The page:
Emily Sharpe loves to walk through downtown Elon. From visiting local businesses to enjoying the outdoor seating and Carolina blue skies, Sharpe said she often finds herself downtown at least once, if not twice a day. When Sharpe saw both frontline workers and the downtown businesses struggling at the beginning of the pandemic, she wanted to do something.

“I wanted to do anything that I could to make sure that our businesses made it through the pandemic,” Sharpe said. 

For her efforts in launching the Frontline Fund, an effort that raised over $5,000 to buy food from downtown restaurants and serve meals to frontline workers, Sharpe earned a 2020 Main Street Champion award from North Carolina Main Street. Presented at this year’s virtual NC Main Street conference, Sharpe is now one of over 800 award winners across the state.

Kyra O'Connor | Elon News Network

Alderwoman Emily Sharpe said she loves to visit downtown with members of her family, like her daughter Lylakate, who also enjoys downtown, especially the chalk drawn hopscotch courts on the sidewalks.

“I’m humbled. I didn’t do it for an award, I didn’t even know the award existed,” Sharpe said. “That’s really what it all came down to — supporting our restaurants and then also supporting the frontline workers.”

The money raised from a GoFundMe Sharpe started with $1,000 of her own salary. It was used to buy food from Pandora’s Pies, Smitty’s Homemade Ice Cream, Tangent Eat+Bar, The Root Trackside, Oak House, Mediterranean Deli, Paulie’s Pub and Grill and the Fat Frogg Bar & Grill. Sharpe said all restaurants were bought from at least twice, and the food was given to the town of Elon post office, public works department, police and fire departments, town hall, Alamance County Public Health and Alamance Regional Hospital.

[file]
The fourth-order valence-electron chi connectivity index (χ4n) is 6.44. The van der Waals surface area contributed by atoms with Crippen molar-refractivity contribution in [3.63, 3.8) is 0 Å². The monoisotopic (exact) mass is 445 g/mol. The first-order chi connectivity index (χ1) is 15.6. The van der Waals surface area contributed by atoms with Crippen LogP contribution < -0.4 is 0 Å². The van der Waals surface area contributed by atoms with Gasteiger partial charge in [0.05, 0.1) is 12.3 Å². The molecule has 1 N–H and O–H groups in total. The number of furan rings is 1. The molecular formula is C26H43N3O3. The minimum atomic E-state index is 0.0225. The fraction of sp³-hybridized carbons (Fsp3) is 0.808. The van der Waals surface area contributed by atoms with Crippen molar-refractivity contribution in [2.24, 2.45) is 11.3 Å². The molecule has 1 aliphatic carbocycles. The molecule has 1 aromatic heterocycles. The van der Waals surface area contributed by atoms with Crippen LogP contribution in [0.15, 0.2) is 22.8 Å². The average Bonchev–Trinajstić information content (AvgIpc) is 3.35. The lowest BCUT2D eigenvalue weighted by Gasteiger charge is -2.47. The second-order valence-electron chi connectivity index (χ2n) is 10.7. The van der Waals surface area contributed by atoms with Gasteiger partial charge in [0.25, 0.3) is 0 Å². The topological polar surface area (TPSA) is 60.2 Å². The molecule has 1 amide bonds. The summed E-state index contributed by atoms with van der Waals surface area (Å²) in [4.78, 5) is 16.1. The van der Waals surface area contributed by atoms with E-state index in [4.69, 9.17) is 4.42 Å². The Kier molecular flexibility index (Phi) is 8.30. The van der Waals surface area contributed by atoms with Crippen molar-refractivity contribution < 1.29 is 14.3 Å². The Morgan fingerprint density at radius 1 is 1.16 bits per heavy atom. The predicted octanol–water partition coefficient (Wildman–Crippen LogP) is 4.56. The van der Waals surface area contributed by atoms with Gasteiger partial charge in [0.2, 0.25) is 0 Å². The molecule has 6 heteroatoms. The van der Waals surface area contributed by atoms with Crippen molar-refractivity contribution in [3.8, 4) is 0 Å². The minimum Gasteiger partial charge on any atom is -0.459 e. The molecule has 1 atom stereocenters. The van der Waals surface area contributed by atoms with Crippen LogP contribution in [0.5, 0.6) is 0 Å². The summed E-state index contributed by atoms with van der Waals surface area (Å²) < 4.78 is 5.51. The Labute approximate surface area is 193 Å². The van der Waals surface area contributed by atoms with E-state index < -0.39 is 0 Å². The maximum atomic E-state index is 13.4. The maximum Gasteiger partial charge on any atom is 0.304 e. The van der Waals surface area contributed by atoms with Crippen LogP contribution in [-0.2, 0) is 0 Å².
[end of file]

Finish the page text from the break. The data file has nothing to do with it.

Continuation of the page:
Kathleen Patterson, downtown development administrator, said Sharpe’s initiative helped remind people in the town of Elon that downtown businesses were open and available for carry-out options, even when other places were closed.

“It helped remind our residents that we have restaurants, so don't just order from Domino’s, order from Pandora’s Pies, order from Tangent,” Patterson said. “That also helped, getting the word out, don't forget that you have these local businesses in your town.”

Patterson said the town of Elon considered helping businesses by providing small grants or loans, but the Frontline Fund helped by providing business to restaurants, rather than loaning money that would have to be repaid at a later date.

While Sharpe was recognized specifically for her efforts with the Frontline Fund for the award, Town Manager Richard Roedner said by doing everything from weeding flower beds to organizing litter cleanups, Sharpe is a champion for downtown.

“There’s a term called heart and soul, which is really about making sure that your basic structure of a community is sound, and that’s what she is working on with downtown,” Roedner said. “Making sure that it is a vibrant place, it’s a place people want to be.”